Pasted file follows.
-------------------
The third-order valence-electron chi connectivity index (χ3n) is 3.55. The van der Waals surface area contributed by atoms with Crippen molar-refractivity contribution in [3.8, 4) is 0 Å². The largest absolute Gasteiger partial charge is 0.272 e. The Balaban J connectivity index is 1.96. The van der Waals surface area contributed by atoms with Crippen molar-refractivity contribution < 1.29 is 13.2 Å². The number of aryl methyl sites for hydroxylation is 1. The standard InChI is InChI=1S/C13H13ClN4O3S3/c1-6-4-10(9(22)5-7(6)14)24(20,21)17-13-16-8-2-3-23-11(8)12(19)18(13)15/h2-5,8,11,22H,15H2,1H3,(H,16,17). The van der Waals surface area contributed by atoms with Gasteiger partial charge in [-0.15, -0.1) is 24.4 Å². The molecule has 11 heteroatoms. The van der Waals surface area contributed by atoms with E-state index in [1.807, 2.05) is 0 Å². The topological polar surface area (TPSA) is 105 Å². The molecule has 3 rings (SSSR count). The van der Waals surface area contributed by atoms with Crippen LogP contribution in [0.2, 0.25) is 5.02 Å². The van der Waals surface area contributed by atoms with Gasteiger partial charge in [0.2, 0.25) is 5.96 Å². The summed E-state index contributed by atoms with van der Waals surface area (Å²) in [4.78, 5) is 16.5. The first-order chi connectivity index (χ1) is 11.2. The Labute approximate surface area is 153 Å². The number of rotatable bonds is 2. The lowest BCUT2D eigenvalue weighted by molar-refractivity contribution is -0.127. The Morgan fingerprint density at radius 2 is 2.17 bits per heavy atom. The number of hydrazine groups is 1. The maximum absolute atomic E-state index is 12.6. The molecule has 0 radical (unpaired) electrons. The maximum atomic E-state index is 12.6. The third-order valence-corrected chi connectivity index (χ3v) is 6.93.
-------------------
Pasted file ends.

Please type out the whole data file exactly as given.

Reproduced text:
The third-order valence-electron chi connectivity index (χ3n) is 3.55. The van der Waals surface area contributed by atoms with Crippen molar-refractivity contribution in [3.8, 4) is 0 Å². The largest absolute Gasteiger partial charge is 0.272 e. The Balaban J connectivity index is 1.96. The van der Waals surface area contributed by atoms with Crippen molar-refractivity contribution < 1.29 is 13.2 Å². The number of aryl methyl sites for hydroxylation is 1. The standard InChI is InChI=1S/C13H13ClN4O3S3/c1-6-4-10(9(22)5-7(6)14)24(20,21)17-13-16-8-2-3-23-11(8)12(19)18(13)15/h2-5,8,11,22H,15H2,1H3,(H,16,17). The van der Waals surface area contributed by atoms with Gasteiger partial charge in [-0.15, -0.1) is 24.4 Å². The molecule has 11 heteroatoms. The van der Waals surface area contributed by atoms with E-state index in [1.807, 2.05) is 0 Å². The topological polar surface area (TPSA) is 105 Å². The molecule has 3 rings (SSSR count). The van der Waals surface area contributed by atoms with Crippen LogP contribution in [0.2, 0.25) is 5.02 Å². The van der Waals surface area contributed by atoms with Gasteiger partial charge in [0.2, 0.25) is 5.96 Å². The summed E-state index contributed by atoms with van der Waals surface area (Å²) in [4.78, 5) is 16.5. The first-order chi connectivity index (χ1) is 11.2. The Labute approximate surface area is 153 Å². The number of rotatable bonds is 2. The lowest BCUT2D eigenvalue weighted by molar-refractivity contribution is -0.127. The Morgan fingerprint density at radius 2 is 2.17 bits per heavy atom. The number of hydrazine groups is 1. The maximum absolute atomic E-state index is 12.6. The molecule has 0 radical (unpaired) electrons. The maximum atomic E-state index is 12.6. The third-order valence-corrected chi connectivity index (χ3v) is 6.93.